More funding for public-private cancer treatment
UPDATE: A public-private partnership to provide cancer treatment will be further developed by the Wide Bay Hospital and Health Service thanks to State Government funding.
WBHHS chief executive Adrian Pennington said the State Government had agreed to recurrent funding after a six-month trial partnership with Oceania to deliver radiation oncology to public patients in Bundaberg ended in June.
The funding is understood to be worth about $3.7 million annually.
"The public-private partnership model for cancer treatment has proved to be an efficient method of treating people with cancer closer to their homes," Mr Pennington said.
"Funding has now been secured between July 2014 and June 2015.
"We plan to secure a private partner to extend access to radiation oncology services across the entire Wide Bay.
"From 2015, there is an expectation that the successful company will provide the radiation oncology service out of facilities in Bundaberg and Hervey Bay for a minimum period of three years."
He said low and medium-risk cancer patients who met the criteria for radiation oncology would be eligible for treatment but high-risk patients would still need to be treated at tertiary facilities.
Health Minister Lawrence Springborg said the strategic direction helped repatriate new services to the Wide Bay.
He also praised the turnaround in dental waiting times.
"The dental waiting lists we inherited as a government were out of control," Mr Springborg said.
"I commend the leadership of Wide Bay Hospital and Health Service and board in fighting back against these daunting figures.
"It show that planning and efficiency equate to more local people getting better oral health care in a more timely fashion."
Malcolm Donaldson, executive director oral health, said figures showed in April 2013 there were 9378 patients in the Wide Bay who had been waiting more than two years for treatment.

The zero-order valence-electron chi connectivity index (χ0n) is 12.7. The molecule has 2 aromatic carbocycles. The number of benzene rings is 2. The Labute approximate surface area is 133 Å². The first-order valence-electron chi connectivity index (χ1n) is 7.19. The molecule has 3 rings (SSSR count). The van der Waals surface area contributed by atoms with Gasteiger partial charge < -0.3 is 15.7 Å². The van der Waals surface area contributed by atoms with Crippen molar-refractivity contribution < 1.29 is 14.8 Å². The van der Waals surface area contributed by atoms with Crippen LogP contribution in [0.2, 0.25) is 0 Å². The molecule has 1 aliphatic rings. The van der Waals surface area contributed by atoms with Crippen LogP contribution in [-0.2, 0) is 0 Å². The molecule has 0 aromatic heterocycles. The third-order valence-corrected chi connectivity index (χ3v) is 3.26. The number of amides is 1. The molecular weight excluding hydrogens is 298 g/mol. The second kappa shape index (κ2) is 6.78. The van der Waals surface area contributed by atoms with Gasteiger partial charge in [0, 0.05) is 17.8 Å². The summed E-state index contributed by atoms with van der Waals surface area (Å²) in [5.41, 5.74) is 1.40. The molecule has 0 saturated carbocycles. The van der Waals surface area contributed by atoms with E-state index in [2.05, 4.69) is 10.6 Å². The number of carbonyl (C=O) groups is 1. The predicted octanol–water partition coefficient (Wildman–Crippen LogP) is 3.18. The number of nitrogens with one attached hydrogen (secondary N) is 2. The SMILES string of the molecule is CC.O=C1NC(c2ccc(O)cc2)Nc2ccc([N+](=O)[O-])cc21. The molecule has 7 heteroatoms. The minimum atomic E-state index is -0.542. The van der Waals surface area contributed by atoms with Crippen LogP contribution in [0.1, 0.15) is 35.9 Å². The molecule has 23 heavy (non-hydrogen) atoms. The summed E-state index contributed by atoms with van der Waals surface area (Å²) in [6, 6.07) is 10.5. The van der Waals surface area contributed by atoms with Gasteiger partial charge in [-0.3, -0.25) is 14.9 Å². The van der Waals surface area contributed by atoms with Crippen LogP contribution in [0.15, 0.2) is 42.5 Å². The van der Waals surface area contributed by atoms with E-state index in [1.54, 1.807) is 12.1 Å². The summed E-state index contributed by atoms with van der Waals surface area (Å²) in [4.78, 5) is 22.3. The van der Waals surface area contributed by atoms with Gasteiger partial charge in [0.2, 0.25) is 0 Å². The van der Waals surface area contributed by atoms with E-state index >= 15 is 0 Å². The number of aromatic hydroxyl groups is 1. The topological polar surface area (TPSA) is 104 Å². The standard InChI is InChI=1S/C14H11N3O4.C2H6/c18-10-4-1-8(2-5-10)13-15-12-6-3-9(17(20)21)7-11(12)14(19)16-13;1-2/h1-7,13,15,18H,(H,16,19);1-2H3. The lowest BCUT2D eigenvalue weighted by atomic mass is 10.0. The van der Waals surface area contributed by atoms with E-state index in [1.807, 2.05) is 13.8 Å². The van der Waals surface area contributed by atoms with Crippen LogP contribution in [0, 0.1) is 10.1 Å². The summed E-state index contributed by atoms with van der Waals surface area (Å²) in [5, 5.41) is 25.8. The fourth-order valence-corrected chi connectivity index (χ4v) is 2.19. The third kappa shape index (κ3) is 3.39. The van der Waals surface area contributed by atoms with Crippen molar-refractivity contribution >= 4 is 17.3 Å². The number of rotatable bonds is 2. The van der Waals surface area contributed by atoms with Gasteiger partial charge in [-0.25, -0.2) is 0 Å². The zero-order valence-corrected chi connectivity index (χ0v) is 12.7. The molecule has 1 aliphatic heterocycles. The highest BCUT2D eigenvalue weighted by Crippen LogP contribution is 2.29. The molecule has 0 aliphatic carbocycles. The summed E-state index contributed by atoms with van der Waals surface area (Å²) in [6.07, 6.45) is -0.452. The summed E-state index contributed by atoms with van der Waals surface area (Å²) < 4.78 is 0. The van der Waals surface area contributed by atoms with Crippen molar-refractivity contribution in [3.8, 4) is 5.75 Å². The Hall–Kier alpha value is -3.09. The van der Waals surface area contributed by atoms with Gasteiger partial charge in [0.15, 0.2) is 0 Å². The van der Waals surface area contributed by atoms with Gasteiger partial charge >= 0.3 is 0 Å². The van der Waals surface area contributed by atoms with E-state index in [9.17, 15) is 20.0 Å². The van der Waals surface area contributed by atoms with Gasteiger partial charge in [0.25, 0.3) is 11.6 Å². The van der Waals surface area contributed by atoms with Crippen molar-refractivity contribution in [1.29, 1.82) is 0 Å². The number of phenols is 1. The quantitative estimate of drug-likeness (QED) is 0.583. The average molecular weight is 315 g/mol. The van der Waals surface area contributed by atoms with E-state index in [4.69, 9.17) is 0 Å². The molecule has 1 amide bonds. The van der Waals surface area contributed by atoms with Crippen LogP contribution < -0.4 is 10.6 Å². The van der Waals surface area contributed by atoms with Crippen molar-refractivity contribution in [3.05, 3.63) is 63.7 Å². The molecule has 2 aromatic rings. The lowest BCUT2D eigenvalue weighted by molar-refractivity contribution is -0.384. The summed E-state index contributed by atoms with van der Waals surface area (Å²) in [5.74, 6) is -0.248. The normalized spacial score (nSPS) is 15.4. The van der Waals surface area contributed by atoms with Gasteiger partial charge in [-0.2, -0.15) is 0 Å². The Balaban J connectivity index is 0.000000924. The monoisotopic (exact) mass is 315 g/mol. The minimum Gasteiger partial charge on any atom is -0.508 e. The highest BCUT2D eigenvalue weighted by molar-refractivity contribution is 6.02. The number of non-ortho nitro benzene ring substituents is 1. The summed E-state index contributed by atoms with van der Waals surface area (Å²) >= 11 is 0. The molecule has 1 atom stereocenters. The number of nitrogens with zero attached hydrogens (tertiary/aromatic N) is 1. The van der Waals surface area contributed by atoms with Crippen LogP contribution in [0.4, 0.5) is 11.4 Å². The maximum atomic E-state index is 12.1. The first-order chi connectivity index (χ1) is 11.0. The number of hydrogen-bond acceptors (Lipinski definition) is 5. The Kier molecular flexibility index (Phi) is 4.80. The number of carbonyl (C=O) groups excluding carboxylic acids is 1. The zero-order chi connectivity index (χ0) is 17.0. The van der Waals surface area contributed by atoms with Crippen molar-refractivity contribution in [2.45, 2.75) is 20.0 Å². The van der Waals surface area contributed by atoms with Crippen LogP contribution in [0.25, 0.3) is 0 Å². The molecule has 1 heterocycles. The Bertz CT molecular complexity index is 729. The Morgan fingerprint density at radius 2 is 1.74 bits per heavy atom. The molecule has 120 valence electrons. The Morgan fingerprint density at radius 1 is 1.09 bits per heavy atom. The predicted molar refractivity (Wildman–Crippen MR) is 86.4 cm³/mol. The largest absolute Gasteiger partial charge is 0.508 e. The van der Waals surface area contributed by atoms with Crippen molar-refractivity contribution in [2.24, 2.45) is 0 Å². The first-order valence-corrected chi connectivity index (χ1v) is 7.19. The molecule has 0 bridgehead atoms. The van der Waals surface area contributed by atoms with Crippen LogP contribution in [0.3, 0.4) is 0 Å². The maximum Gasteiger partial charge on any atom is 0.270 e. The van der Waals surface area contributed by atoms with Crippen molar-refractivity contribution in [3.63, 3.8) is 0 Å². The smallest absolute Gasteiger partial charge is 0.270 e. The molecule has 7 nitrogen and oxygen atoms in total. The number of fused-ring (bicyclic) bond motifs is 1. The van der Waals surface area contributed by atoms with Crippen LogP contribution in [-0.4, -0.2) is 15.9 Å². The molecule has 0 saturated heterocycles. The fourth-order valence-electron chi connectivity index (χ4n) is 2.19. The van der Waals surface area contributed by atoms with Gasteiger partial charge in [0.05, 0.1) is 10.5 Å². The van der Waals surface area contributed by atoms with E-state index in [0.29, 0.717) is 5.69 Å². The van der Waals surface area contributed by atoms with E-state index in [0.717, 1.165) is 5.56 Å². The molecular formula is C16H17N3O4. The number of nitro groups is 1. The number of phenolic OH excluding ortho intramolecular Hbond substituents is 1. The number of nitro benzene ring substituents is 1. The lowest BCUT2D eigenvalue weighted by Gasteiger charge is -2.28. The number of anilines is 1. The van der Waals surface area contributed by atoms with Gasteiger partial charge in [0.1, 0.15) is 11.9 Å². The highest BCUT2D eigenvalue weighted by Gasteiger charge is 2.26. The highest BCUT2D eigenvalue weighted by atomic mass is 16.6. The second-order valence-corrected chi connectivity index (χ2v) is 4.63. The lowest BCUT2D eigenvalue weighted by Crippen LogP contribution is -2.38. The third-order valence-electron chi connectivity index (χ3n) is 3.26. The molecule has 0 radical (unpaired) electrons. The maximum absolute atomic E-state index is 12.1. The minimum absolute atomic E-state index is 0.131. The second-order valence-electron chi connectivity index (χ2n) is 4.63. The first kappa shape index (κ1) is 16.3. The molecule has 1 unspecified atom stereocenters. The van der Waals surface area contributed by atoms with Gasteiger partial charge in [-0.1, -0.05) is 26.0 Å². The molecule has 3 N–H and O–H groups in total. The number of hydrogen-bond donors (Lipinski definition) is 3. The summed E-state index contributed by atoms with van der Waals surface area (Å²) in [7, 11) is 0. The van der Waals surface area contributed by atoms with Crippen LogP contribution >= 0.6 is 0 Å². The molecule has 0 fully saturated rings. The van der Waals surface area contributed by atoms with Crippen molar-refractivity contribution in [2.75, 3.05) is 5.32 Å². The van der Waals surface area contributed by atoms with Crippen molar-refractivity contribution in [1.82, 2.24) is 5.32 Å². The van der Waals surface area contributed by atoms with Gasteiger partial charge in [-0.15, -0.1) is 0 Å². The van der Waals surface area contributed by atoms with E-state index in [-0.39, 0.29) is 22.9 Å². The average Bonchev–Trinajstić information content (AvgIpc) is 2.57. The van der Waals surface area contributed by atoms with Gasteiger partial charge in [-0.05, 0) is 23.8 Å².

"There is now nobody waiting more than 19 months in the Wide Bay for oral health care in the public system," he said.
"Plenty of work is still ahead of us but there have been some very positive developments in the past year."
WBHHS board chairman Dominic Devine said with new chairs planned for Hervey Bay and Bundaberg, he was confident the service's capacity would align with the region's needs in the future.
- By 2015, WBHHS will offer special-needs dental surgery in Hervey Bay, Maryborough and Bundaberg with the Bundaberg and Hervey Bay dental surgeries to be co-located with cancer care
- Maryborough Hospital has increased its dental chairs from six to 15 by the end of March with a plan to have no waiting list by June 30, 2015
- WBHHS's dental capacity in Hervey Bay will increase from eight to 16 dental chairs by 2015
- Dental care waiting lists in Hervey Bay have fallen from 108 months to 19 months since April 2013
- Dental care waiting lists in Maryborough have fallen from 98 months to eight months since April 2013
- Dental care waiting lists in Childers have falled from 77 months to seven months since April 2013
- Dental care waiting lists in Gayndah have fallen from 50 months to 19 months since April 2013
EARLIER: Health Minister Lawrence Springborg is visiting Hervey Bay Hospital on Tuesday morning and Maryborough Base Hospital about lunchtime to make announcements.
A media conference has been scheduled for 9.15am at Hervey Bay Hospital.
The Wide Bay Hospital and Health Service unveiled it's strategic plan 2014-2017 on Monday last week.